So, I don’t know if you’ve heard, or even if you care, but a few weeks ago, Oxygen Magazine declared bankruptcy.
For those of you who never bought into the message that Oxygen and its sister magazine Clean Eating was selling, here’s a brief breakdown of what you’d find in the magazine:
- Updates on the latest research into supplements and fitness protocols with accompanying recommendations for purchasing said supplements or a two week workout plan for trying said fitness protocol
- Fat burning/muscle building supplement ads
- Pictures of impossibly thin and muscled women lifting heavy weight
- “Strong is the new skinny” messages (underlying message: skinny is weak, thin is strong–and here’s the pictures of a woman with a 6-pack to prove it)
- “Tough love” (ie get off your fat ass and work out or else you’re worthless)
- Eat more protein (in small 200-300 calorie meals 6 times a day or else your muscles will fall off, and also we’ll tell you to eat healthy fats, but not too many or you’ll get fat too so stick with egg whites and protein powder when you can…)
- Lifting heavy is better than cardio (but here’s a week’s worth of fat-burning cardio routines so you can keep cutting weight)
- Success stories and up-and-coming fitness model wannabes for your inspiration
- Updates (with photos and commentary) on major fitness/figure/physique/bikini competitions
- Plenty of fitspirational pictures and sayings, perfect for vision boards and self-flagellation
Oxygen was more than a magazine though–it was a way of life. My favorite day of any given month was the day my copy of Oxygen showed up in the mail.
It was the validation for getting in the weight room, for being proud of my strength, for working toward my personal training certification. It was also the validation for my obsessive orthorexia, my fear of getting “fat” and losing strength, my exercise addiction, and my belief that health could be defined by aesthetics.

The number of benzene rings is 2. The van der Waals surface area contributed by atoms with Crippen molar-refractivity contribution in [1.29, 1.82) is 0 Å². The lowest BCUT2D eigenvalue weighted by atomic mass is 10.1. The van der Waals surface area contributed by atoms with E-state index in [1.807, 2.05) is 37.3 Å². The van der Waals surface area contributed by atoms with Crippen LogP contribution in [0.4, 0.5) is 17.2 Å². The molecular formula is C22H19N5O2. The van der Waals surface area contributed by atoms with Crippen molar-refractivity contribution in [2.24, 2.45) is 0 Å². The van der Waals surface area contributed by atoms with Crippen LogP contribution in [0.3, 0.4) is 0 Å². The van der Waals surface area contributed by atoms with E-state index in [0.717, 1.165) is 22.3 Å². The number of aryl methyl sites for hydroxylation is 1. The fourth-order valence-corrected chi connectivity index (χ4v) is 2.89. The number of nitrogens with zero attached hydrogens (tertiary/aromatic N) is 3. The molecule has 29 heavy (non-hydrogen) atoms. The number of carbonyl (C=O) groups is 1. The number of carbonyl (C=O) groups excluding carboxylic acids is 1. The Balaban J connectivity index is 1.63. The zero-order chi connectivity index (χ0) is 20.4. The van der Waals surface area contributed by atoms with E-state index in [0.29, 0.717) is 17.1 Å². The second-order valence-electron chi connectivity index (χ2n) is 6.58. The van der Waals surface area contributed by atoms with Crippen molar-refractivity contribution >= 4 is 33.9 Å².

Oxygen made me yearn to be a part of the community of women who lift hard, lift heavy, and then parade around on stage in glittery bikinis for the approval of a group of judges.
I’m not sad about this sudden (although not unexpected, given the death of Robert Kennedy, head of the magazine’s publishing agency) end to the Oxygen empire. That said, I think that Tosca Reno and Robert Kennedy did do a great job building a community and inspiring women to stop thinking that age, overweight, or inexperience can or should stand in the way of finding fitness. I think they did a fantastic job of mobilizing a strong community of women who care about health and nutrition.
But, at the same time, I saw the damage that the message could do. I lived the damage. I internalized every admonishment to get off my ass and go work my glutes. I’ve followed the blogs of women whose metabolisms were ruined by excessive dieting, inspired by fitness model dreams. I’ve seen the fitspo boards on Pinterest littered with photos of Tosca and the tough love message. I read posts by friends on Facebook who have been brainwashed to believe that life is little more than keeping track of your macronutrient breakdown and doing fasted cardio.
And for that, I’m not sorry to see Oxygen go. Say what you will about the tragedy of the death of the publishing industry, but maybe, at least in Oxygen’s case it’s a sign that it’s time for a shift. That it’s time for us to stop buying the message–literally and figuratively–that our health is determined by our looks.
If you were a reader of Oxygen Magazine, I’d love to know your thoughts. Were you sold on the Oxygen lifestyle? How do you feel about the magazine closing its doors?